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Governance through a crisis: The four key lessons for boards from COVID-19

The pandemic has thrown so many new challenges at boards and organisations, disrupting and transforming business practices.

So how can organisations make the most of this challenging year and ensure they grab and retain the positives – the transformations, innovations and the advances?

Governance Institute of Australia and the Australian Institute of Company Directors have drilled down to examine the impact of COVID-19 on boards and to identify the key lessons from the pandemic, gathering insights from interviews with senior directors, survey responses and feedback from roundtables with governance and risk professionals.

These findings have been compiled in a new report ‘Governance through a crisis: Learning from COVID-19 – Lessons for now and beyond’ that has just been released.

The report includes recommendations for directors and company secretaries across all industries and sectors, as well as tips for working effectively in the virtual environment and through a crisis.

The key findings will be discussed at a special joint webinar (complimentary for members) to be held this Friday.

In this feature article we explore the key lessons identified in the report and look at how these can be incorporated by boards and organisations now – and into the future.

Lesson #1: Virtual meetings are here to stay

The sudden move to online meetings wasn’t an easy transition for all organisations – but it seems they are here to stay. So how do we continue to adapt to this new high-tech world? And what’s the new e-meeting etiquette?

As the report explains, to be effective, online meetings need to be chaired differently with ground rules laid out clearly – and be ready to reassess the protocols as required.

CEO of Governance Institute Megan Motto said the most effective virtual meeting is one where the Chair and other participants are highly mindful of their behaviour during proceedings.

Consider: Are non-speakers on mute? Are your other devices switched to silent? And is your video function switched ‘on’ to ensure participants have the chance to read the body language and responses of other attendees?

“As this report has found, some workplaces have cleverly tried to adapt their meeting structures to take account of the lack of face-to face time, ensuring everyone has the chance to speak – and the chance to respond,” Ms Motto said.

Lesson #2: Crises require agile decision making

While the temptation for a board during tumultuous times may be to get hands on and more involved in the day-to-day mechanics of an organisation, it’s important to keep the focus on providing strategic oversight and support to management, the report found.

Good communication and effective information flows are also essential during a crisis.

“A strong process that sets out how situation updates are provided in a crisis, to whom they will be given and how often, should not be underestimated. The company secretary, working alongside the Chair and CEO, plays a key role in managing information flows,” the report states.

“The Chair also plays a crucial role in keeping other directors informed, particularly regarding how decisions have been received internally.”

Lesson #3: Contingency planning is a must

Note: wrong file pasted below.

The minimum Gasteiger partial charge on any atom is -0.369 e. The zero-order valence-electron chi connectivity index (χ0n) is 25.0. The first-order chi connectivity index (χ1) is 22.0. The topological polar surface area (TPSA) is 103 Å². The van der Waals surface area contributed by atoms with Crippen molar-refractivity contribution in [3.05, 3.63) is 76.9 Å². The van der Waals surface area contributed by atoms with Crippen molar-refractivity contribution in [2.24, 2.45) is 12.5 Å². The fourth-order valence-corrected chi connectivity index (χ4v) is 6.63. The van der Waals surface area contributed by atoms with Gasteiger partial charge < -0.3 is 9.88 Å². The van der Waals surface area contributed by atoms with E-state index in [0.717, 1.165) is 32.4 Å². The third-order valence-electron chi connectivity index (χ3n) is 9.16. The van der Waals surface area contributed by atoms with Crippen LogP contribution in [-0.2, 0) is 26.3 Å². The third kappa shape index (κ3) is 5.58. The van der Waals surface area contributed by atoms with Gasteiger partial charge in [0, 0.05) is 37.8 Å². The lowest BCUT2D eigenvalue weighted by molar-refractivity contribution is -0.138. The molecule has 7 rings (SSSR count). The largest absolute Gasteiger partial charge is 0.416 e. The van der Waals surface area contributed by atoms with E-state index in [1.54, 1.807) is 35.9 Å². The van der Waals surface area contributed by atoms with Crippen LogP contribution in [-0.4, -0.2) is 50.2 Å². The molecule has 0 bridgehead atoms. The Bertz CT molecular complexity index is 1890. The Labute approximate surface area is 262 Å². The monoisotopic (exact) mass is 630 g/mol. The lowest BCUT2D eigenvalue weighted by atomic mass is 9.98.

Boards and management working together to regularly stress-test contingency planning – for a range of scenarios, before a crisis strikes – has been highlighted as a major priority.

“Overwhelmingly businesses rose to the challenges presented by COVID-19 but, as the report highlights, a comprehensive continuity plan was lacking for many and will be essential in order to tackle future crises,” Ms Motto said.

“Planning precisely for a crisis is difficult, but ensuring you have the right scaffolding in place for when a crisis hits must now be a key focus for organisations.”

The report highlights the importance of having a fluid crisis plan that is a “blueprint not a rulebook.”

Lesson #4: Technology can elevate stakeholder voices

Engaging effectively with stakeholders during a crisis – whether they are staff, investors, or community members – is crucial.

And the board, working closely with management, plays a key part in driving these communications and disseminating the key messages of an organisation’s crisis response.

The use of various technology platforms has been assisting greatly in raising these voices and engagement of stakeholders during COVID-19, the report found.

Recommendations for directors and company secretaries from the report include:

  • Boards should lessen, rather than add to, management workloads.
  • Remember that minutes are now more important than ever.
  • Shorter, more frequent board meetings are necessary in a crisis.
  • The Chair and CEO must communicate openly and often.
  • Crisis test relationships.
  • Keep your stakeholders front of mind during a crisis.

The human element

While the disruption sparked by the crisis is likely to continue for some time, Ms Motto said it is heartening that the value of the ‘human element’ has been recognised amid the drive to keep business running smoothly.

The importance of spontaneous, informal interactions is highlighted in the report.

“As much as we have come to rely on technology, particularly at the moment when we can’t all meet face-to-face, it seems that even the best tech applications cannot replace those informal, sometimes fleeting – but valuable – in-person conversations,” Ms Motto said.

“It is essential that we continue to search for ways that we can protect and encourage those invaluable insights, knowledge and interactions that our colleagues and associates can bring to the boardroom table, and indeed to any meeting, as we move forward in this new pandemic world.”

Access the full report 

New speakers added to National Conference line-up

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